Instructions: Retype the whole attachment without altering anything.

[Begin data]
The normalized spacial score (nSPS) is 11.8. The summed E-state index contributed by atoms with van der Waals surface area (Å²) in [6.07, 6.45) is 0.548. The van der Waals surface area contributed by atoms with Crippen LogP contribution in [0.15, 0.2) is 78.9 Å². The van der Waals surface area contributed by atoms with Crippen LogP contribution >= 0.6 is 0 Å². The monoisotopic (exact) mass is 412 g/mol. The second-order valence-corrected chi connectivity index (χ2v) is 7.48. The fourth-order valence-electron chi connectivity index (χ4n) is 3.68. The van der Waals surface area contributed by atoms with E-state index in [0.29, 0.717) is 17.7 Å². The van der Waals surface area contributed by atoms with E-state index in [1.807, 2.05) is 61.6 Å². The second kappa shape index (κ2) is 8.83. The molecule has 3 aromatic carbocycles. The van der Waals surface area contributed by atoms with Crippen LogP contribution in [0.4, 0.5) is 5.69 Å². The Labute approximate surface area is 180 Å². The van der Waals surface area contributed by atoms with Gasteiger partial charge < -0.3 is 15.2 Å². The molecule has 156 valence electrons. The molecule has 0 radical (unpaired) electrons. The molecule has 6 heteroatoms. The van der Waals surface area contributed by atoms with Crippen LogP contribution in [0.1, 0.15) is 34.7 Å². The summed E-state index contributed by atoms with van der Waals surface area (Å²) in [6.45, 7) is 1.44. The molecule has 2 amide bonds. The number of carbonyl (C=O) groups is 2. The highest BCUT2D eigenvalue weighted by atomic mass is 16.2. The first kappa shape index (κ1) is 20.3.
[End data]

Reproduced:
The normalized spacial score (nSPS) is 11.8. The summed E-state index contributed by atoms with van der Waals surface area (Å²) in [6.07, 6.45) is 0.548. The van der Waals surface area contributed by atoms with Crippen LogP contribution in [0.15, 0.2) is 78.9 Å². The van der Waals surface area contributed by atoms with Crippen LogP contribution >= 0.6 is 0 Å². The monoisotopic (exact) mass is 412 g/mol. The second-order valence-corrected chi connectivity index (χ2v) is 7.48. The fourth-order valence-electron chi connectivity index (χ4n) is 3.68. The van der Waals surface area contributed by atoms with E-state index in [0.29, 0.717) is 17.7 Å². The van der Waals surface area contributed by atoms with E-state index in [1.807, 2.05) is 61.6 Å². The second kappa shape index (κ2) is 8.83. The molecule has 3 aromatic carbocycles. The van der Waals surface area contributed by atoms with Crippen LogP contribution in [0.4, 0.5) is 5.69 Å². The Labute approximate surface area is 180 Å². The van der Waals surface area contributed by atoms with Gasteiger partial charge < -0.3 is 15.2 Å². The molecule has 156 valence electrons. The molecule has 0 radical (unpaired) electrons. The molecule has 6 heteroatoms. The van der Waals surface area contributed by atoms with Crippen LogP contribution in [0.1, 0.15) is 34.7 Å². The summed E-state index contributed by atoms with van der Waals surface area (Å²) in [6.45, 7) is 1.44. The molecule has 2 amide bonds. The number of carbonyl (C=O) groups is 2. The highest BCUT2D eigenvalue weighted by atomic mass is 16.2. The first kappa shape index (κ1) is 20.3.